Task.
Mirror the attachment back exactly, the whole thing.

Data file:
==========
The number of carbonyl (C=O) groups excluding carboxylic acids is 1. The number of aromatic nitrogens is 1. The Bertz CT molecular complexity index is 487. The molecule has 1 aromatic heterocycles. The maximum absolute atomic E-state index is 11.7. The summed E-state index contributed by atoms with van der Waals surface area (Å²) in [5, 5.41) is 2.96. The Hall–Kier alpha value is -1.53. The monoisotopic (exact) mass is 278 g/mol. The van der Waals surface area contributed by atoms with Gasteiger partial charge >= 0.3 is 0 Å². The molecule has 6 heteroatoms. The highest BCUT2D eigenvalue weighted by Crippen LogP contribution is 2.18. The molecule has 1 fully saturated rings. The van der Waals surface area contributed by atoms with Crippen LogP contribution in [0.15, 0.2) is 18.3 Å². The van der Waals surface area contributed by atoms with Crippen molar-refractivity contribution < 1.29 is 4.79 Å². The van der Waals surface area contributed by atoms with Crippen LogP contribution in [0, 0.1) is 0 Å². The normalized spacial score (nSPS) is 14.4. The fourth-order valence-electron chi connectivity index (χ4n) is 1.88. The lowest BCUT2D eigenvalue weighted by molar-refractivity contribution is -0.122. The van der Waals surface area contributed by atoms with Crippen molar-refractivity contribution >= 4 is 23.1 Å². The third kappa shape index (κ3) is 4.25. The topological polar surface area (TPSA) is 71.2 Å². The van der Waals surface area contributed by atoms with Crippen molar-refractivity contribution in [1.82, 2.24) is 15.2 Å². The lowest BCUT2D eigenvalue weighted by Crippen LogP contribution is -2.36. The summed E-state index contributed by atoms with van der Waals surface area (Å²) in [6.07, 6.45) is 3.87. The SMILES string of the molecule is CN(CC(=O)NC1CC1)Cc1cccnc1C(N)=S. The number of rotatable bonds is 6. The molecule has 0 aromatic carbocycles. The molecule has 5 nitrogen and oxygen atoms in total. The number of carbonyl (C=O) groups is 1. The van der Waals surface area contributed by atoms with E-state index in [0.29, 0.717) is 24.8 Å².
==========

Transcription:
The number of carbonyl (C=O) groups excluding carboxylic acids is 1. The number of aromatic nitrogens is 1. The Bertz CT molecular complexity index is 487. The molecule has 1 aromatic heterocycles. The maximum absolute atomic E-state index is 11.7. The summed E-state index contributed by atoms with van der Waals surface area (Å²) in [5, 5.41) is 2.96. The Hall–Kier alpha value is -1.53. The monoisotopic (exact) mass is 278 g/mol. The van der Waals surface area contributed by atoms with Gasteiger partial charge >= 0.3 is 0 Å². The molecule has 6 heteroatoms. The highest BCUT2D eigenvalue weighted by Crippen LogP contribution is 2.18. The molecule has 1 fully saturated rings. The van der Waals surface area contributed by atoms with Crippen LogP contribution in [0.15, 0.2) is 18.3 Å². The van der Waals surface area contributed by atoms with Crippen molar-refractivity contribution < 1.29 is 4.79 Å². The van der Waals surface area contributed by atoms with Crippen LogP contribution in [0, 0.1) is 0 Å². The normalized spacial score (nSPS) is 14.4. The fourth-order valence-electron chi connectivity index (χ4n) is 1.88. The lowest BCUT2D eigenvalue weighted by molar-refractivity contribution is -0.122. The van der Waals surface area contributed by atoms with Crippen molar-refractivity contribution >= 4 is 23.1 Å². The third kappa shape index (κ3) is 4.25. The topological polar surface area (TPSA) is 71.2 Å². The van der Waals surface area contributed by atoms with Crippen molar-refractivity contribution in [1.82, 2.24) is 15.2 Å². The lowest BCUT2D eigenvalue weighted by Crippen LogP contribution is -2.36. The summed E-state index contributed by atoms with van der Waals surface area (Å²) in [6.07, 6.45) is 3.87. The SMILES string of the molecule is CN(CC(=O)NC1CC1)Cc1cccnc1C(N)=S. The number of rotatable bonds is 6. The molecule has 0 aromatic carbocycles. The molecule has 5 nitrogen and oxygen atoms in total. The number of carbonyl (C=O) groups is 1. The van der Waals surface area contributed by atoms with E-state index in [0.29, 0.717) is 24.8 Å².